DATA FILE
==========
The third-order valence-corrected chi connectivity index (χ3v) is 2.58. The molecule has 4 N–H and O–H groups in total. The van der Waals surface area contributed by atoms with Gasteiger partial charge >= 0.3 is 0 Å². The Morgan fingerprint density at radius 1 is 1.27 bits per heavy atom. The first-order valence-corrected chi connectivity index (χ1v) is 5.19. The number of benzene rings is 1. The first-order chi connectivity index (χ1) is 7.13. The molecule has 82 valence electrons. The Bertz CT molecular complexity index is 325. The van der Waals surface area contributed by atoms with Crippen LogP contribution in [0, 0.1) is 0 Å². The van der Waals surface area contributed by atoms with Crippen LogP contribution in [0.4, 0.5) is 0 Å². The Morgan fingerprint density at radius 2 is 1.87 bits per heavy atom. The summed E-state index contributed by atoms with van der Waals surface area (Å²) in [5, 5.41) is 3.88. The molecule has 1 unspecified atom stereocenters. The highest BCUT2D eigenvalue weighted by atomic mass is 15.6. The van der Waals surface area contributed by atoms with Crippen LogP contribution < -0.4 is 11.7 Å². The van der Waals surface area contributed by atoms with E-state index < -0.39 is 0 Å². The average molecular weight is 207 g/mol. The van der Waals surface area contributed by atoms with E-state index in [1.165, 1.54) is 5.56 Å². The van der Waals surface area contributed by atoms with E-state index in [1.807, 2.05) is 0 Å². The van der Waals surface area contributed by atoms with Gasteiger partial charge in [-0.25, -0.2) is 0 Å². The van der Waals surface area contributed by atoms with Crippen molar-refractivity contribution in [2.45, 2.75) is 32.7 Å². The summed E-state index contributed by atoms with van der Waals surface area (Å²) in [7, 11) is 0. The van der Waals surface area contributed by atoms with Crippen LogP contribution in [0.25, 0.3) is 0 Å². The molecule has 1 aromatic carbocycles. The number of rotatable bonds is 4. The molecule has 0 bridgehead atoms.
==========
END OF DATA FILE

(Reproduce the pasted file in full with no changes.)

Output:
The third-order valence-corrected chi connectivity index (χ3v) is 2.58. The molecule has 4 N–H and O–H groups in total. The van der Waals surface area contributed by atoms with Gasteiger partial charge >= 0.3 is 0 Å². The Morgan fingerprint density at radius 1 is 1.27 bits per heavy atom. The first-order valence-corrected chi connectivity index (χ1v) is 5.19. The number of benzene rings is 1. The first-order chi connectivity index (χ1) is 7.13. The molecule has 82 valence electrons. The Bertz CT molecular complexity index is 325. The van der Waals surface area contributed by atoms with Crippen LogP contribution in [0, 0.1) is 0 Å². The van der Waals surface area contributed by atoms with Crippen LogP contribution in [0.4, 0.5) is 0 Å². The Morgan fingerprint density at radius 2 is 1.87 bits per heavy atom. The summed E-state index contributed by atoms with van der Waals surface area (Å²) in [5, 5.41) is 3.88. The molecule has 1 unspecified atom stereocenters. The highest BCUT2D eigenvalue weighted by atomic mass is 15.6. The van der Waals surface area contributed by atoms with Crippen LogP contribution < -0.4 is 11.7 Å². The van der Waals surface area contributed by atoms with E-state index < -0.39 is 0 Å². The average molecular weight is 207 g/mol. The van der Waals surface area contributed by atoms with E-state index in [1.165, 1.54) is 5.56 Å². The van der Waals surface area contributed by atoms with E-state index in [1.807, 2.05) is 0 Å². The van der Waals surface area contributed by atoms with Gasteiger partial charge in [-0.25, -0.2) is 0 Å². The van der Waals surface area contributed by atoms with Crippen molar-refractivity contribution in [2.45, 2.75) is 32.7 Å². The summed E-state index contributed by atoms with van der Waals surface area (Å²) in [7, 11) is 0. The van der Waals surface area contributed by atoms with Crippen LogP contribution in [0.25, 0.3) is 0 Å². The molecule has 1 aromatic carbocycles. The number of rotatable bonds is 4. The molecule has 0 bridgehead atoms.